Under presidential or vice-presidential TFRs operators on IFR flight plans are often permitted to overfly outer rings of protected airspace so long as they’re at or above FL 180 and maintain communication with ATC. There are occasions, however, where specific guidance is given and you may not be permitted to overfly inner or outer rings of a presidential TFR, at any altitude. In certain cases, exemptions may be issued by TSA, allowing operators to fly over or land within a TFR area. For example, this may be the case with law enforcement fixed-wing or rotor wing, firefighting or military aircraft directly supporting the Secret Service, and/or medevac or air ambulance flights. In such cases you’ll be provided with a unique code that must be placed in the ICAO section of your flight plan.
6. Planning for presidential TFR closures
The best way to plan for these types of TFRs is to check the FAA website, type in the state you’re operating to/from and check for any published TFRs. Note that posted presidential TFRs are subject to change, so it’s best to check daily for any applicable TFRs and/or TFR changes.
7. More information on presidential TFRs
The official source for U.S. TFR information is the FAA’s Graphical TFR web page and FDC NOTAMs. Both provide information regarding any VIP TFRs that are scheduled or in effect. It should be noted, however, that TFR NOTAMs are often somewhat difficult to decipher. The National Business Aviation Association (NBAA), as a service to its members, provides easier-to-comprehend notifications and graphical depictions of VIP TFRs. These notifications include a synopsis of TFR details highlighting:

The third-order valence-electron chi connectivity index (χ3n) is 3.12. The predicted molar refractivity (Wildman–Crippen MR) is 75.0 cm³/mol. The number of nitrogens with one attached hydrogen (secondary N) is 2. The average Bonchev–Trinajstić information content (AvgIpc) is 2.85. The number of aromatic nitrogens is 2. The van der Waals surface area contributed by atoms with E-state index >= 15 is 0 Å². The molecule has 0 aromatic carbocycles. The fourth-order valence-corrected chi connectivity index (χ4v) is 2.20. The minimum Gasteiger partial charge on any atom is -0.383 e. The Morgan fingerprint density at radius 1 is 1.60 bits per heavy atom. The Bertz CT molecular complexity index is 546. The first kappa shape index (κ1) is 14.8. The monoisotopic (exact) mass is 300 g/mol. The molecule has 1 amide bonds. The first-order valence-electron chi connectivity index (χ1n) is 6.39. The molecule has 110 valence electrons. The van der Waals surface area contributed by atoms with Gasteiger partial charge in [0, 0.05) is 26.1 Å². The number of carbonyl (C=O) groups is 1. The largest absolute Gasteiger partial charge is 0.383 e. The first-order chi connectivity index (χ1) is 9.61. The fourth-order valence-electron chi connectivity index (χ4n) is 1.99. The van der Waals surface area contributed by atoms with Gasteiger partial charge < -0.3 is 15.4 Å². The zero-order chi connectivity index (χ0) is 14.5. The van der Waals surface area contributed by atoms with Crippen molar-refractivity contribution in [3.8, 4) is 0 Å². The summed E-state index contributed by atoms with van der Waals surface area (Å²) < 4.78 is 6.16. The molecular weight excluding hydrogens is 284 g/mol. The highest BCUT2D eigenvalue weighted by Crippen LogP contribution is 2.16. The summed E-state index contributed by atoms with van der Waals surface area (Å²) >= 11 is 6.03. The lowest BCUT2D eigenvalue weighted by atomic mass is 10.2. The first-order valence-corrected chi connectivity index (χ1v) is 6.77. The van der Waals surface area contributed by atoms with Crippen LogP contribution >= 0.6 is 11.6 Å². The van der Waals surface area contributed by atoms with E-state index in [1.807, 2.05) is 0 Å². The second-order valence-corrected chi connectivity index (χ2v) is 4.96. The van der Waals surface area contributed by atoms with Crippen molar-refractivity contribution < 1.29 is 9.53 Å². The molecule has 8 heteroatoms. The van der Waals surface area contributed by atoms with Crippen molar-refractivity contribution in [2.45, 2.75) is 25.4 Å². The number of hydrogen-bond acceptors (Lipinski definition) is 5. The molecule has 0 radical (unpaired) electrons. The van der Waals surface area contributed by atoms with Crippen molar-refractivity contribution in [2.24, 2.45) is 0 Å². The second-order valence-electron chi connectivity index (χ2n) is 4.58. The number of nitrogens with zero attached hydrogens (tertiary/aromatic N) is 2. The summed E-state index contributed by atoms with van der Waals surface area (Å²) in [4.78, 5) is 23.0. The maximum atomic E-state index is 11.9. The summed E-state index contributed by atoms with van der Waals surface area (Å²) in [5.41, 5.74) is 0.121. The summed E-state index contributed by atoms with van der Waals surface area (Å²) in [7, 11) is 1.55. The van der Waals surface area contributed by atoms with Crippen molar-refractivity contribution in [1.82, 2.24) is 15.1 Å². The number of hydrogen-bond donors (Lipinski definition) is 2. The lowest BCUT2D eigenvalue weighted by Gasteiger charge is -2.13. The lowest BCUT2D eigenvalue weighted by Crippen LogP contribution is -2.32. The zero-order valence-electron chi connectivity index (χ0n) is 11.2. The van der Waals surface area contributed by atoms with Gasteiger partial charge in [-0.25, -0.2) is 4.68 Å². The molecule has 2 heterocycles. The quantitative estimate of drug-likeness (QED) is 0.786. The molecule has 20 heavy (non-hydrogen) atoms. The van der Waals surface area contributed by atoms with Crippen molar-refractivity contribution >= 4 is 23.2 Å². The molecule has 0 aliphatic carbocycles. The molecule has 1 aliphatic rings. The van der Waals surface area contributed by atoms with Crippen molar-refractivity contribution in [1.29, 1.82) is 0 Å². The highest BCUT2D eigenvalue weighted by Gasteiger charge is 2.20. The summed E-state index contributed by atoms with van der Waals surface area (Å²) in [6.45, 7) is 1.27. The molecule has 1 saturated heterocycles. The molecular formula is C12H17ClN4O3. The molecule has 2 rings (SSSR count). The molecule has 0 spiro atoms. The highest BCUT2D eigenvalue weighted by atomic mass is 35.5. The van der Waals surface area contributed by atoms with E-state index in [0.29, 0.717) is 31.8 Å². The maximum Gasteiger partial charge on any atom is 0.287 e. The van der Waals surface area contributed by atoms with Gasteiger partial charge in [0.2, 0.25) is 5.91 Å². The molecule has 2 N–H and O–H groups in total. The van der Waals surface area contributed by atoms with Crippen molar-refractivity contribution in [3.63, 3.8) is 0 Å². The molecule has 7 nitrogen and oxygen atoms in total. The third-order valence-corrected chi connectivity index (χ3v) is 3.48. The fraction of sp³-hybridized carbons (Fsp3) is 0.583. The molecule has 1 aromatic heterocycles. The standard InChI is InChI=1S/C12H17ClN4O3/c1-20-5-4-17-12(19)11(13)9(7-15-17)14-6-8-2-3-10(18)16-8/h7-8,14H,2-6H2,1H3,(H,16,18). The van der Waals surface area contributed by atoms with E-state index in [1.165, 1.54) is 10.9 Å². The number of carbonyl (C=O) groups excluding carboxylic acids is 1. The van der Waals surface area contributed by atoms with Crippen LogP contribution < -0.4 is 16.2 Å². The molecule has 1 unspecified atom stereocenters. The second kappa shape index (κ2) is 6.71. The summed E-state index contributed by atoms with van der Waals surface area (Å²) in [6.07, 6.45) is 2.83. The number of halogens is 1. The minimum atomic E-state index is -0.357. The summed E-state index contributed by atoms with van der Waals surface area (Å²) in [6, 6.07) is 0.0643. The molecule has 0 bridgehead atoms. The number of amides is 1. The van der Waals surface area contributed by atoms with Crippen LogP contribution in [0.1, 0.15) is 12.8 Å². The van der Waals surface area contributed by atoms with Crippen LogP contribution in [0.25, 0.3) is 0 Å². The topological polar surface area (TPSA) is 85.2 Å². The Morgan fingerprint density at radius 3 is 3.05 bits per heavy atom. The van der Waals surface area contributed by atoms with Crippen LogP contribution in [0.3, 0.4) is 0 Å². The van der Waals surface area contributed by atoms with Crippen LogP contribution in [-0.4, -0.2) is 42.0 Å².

- Type and dimension of the TFR
- Times the TFR will be in effect
- Specific airports impacted by the TFR and times of these impacts
- Additional guidance as needed
While there may be opportunities to operate through or into outer ring protected airspace associated with a presidential TFR there’ll be specific guidance, from FAA and TSA, to follow. While a presidential TFR is in effect, SIDS and STARS for airports close to the inner ring of the active TFR may be altered during the time of the airspace closure. For this reason it’s always recommended to check for active TFRs that may affect your flight.
If you have any questions or would like flight planning assistance, contact me at email@example.com.
Category : Best Practice
About Mark Robinson
Flight Planning Supervisor Mark Robinson has expertise in all aspects of flight planning regulations, together with associated operational and aircraft performance impacts. Mark has been with Universal over 14 years. His work in the Regulatory Services area has contributed toward a high level understanding of assorted operational challenges and effective solutions. In his current position of Flight Planning Supervisor, he develops and implements operational changes to the benefit of both external and internal customers. A graduate of Airway Science at Texas Southern University and a former member of the U.S. Navy, Mark with his knowledge and expertise, positive mindset and effective communication skills is considered a valuable resource by clients all over the world. He can be reached at firstname.lastname@example.org.